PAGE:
So, you pasteurize it yourself?

Yes! And what I learned, I applied to home equipment. I knew that I could improve on the texture of home ice cream. I had a lot of fun with flavors and  I put those in the book, but it’s really about the texture and body of the ice cream, because if you get that right, then you can make any flavor you want, and that’s what I wanted people to take away from the book. You made roasted strawberry, but you can make roasted peach with the same recipe. Whatever you’ve got around you, whatever you’re inspired by, at least you’ll get the perfect texture. Start with great ingredients and know how to treat them, and the book tells you how to do that, and you’ll have great ice cream. What I wanted to be was America’s sweet shop ice cream, scoopable, put it on a cone, lick it off on a hot day.

The cream cheese actually was a late addition to the recipe. I didn’t want to do what other ice cream makers did, which was to put out a product which was very different from what they made. When a chef does a cookbook, you know…if I use Thomas Keller’s gazpacho recipe, it’s going to be Thomas Keller’s gazpacho recipe. I might not have a Vitamix, and it may not be perfect, but I’m going to get the same flavor. And if I used a Vitamix, it would pretty much make it such that I could really do it. With ice cream, it’s not the same, with completely different equipment than what you have at home. Most ice cream makers use stabilizers and gums to provide body and texture, and they put out ice cream cookbooks with the same custard recipe that’s in every cookbook, and I didn’t want to do that. I wanted to think about body and texture first, and I wouldn’t have written the the book if I hadn’t gotten that right. I wanted it to be as close to what I actually make in my professional kitchen. It didn’t matter what the ingredients were and what was the equipment used at home, as long as it was home equipment and you could get the ingredients in the grocery store. It’s the same science as what’s used in my kitchen, with ingredients and equipment that are available to the home cook.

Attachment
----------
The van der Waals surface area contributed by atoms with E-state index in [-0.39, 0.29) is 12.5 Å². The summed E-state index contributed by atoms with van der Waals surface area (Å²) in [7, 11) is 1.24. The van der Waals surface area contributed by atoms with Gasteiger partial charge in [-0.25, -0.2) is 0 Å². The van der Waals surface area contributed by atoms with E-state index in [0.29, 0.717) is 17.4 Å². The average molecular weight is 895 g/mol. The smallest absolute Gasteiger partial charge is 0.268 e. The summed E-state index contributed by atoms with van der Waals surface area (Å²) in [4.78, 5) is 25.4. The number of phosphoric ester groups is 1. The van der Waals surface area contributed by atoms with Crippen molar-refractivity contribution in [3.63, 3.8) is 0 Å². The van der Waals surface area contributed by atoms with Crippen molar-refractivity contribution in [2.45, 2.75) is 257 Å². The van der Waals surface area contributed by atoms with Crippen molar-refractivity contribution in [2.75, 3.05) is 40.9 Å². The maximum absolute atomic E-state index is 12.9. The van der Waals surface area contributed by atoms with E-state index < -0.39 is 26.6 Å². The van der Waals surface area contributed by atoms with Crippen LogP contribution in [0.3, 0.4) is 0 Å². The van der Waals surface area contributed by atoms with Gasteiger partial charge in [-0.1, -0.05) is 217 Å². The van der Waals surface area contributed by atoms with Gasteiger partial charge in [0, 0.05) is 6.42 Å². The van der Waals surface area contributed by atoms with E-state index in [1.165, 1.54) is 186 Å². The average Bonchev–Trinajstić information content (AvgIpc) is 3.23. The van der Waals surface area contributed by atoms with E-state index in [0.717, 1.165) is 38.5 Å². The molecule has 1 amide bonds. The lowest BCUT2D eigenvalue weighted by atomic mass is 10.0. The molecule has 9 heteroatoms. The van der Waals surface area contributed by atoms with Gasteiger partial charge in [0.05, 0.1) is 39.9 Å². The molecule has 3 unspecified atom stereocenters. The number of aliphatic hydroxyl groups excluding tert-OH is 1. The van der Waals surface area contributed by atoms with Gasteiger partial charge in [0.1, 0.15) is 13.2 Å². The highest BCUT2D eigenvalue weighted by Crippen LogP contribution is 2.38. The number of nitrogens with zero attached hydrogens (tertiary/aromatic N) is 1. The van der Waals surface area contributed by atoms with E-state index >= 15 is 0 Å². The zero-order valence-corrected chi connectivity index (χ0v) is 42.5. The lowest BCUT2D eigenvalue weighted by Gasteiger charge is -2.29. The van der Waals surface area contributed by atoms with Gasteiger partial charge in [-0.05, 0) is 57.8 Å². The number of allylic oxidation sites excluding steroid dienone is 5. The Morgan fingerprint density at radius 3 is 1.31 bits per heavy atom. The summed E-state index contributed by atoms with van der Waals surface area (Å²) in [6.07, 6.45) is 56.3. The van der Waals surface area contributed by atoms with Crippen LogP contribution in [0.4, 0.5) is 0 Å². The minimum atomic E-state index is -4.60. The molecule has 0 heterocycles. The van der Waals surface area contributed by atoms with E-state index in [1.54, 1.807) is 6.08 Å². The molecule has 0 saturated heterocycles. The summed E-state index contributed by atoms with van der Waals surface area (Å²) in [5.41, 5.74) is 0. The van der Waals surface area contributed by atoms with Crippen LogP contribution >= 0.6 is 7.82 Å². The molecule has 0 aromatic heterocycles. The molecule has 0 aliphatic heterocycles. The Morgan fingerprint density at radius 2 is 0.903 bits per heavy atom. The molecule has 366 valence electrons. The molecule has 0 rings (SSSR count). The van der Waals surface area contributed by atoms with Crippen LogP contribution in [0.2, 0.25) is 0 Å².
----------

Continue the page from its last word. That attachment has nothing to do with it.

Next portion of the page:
I’m happy to see that you use the same Cuisinart ice cream maker that I have.

I have about 25 of those, and not one of them was free.

My recipe has a long shelf life once it’s in the freezer, so you can actually make four or five ice cream flavors for a party. We have kids that are doing ice cream stands instead of lemonade stands, making flavors throughout the week and selling them on Saturday.

So you’ve been making ice cream for sixteen years, you’ve written this cookbook detailing the process, so now I get to ask you in person – why four minutes on the boil? Why not five or three?

More than four, getting to five and up it starts to become more like a dulce de leche, like a candied milk and you evaporate too much water . Less than that, and it’s icier. You can leave out the cornstarch and cream cheese. The cream cheese adds body, and the cornstarch helps to absorb excess moisture like an insurance policy. The boiling is the most important part of the recipe. The boiling gives it that fine texture, and the cream cheese adds more body, a little more bounce.

I like your comment about how it doesn’t make sense to put cut up strawberries into ice cream because they lose their flavor and become chunks of flavorless fruit.

It’s part of the science of how you taste things.  Something has to be at body temperature before you can taste it…It has to be at the temperature that’s warm enough to volatize to your nose. Any fat that freezes too brittle, like egg yolk fat, takes a lot longer to come to body temperature. Too many egg yolks and you wont’ taste the ice cream as much. Whereas butterfat melts exactly, or actually at two degrees below, body temperature. Which is perfect. When you encapsulate flavor with butterfat, it just relaxes on your palate and goes right into your nose. When you have something that’s icy, it takes lot longer and you’ll just swallow it before it melts and you can taste it. The same holds true for the best chocolate.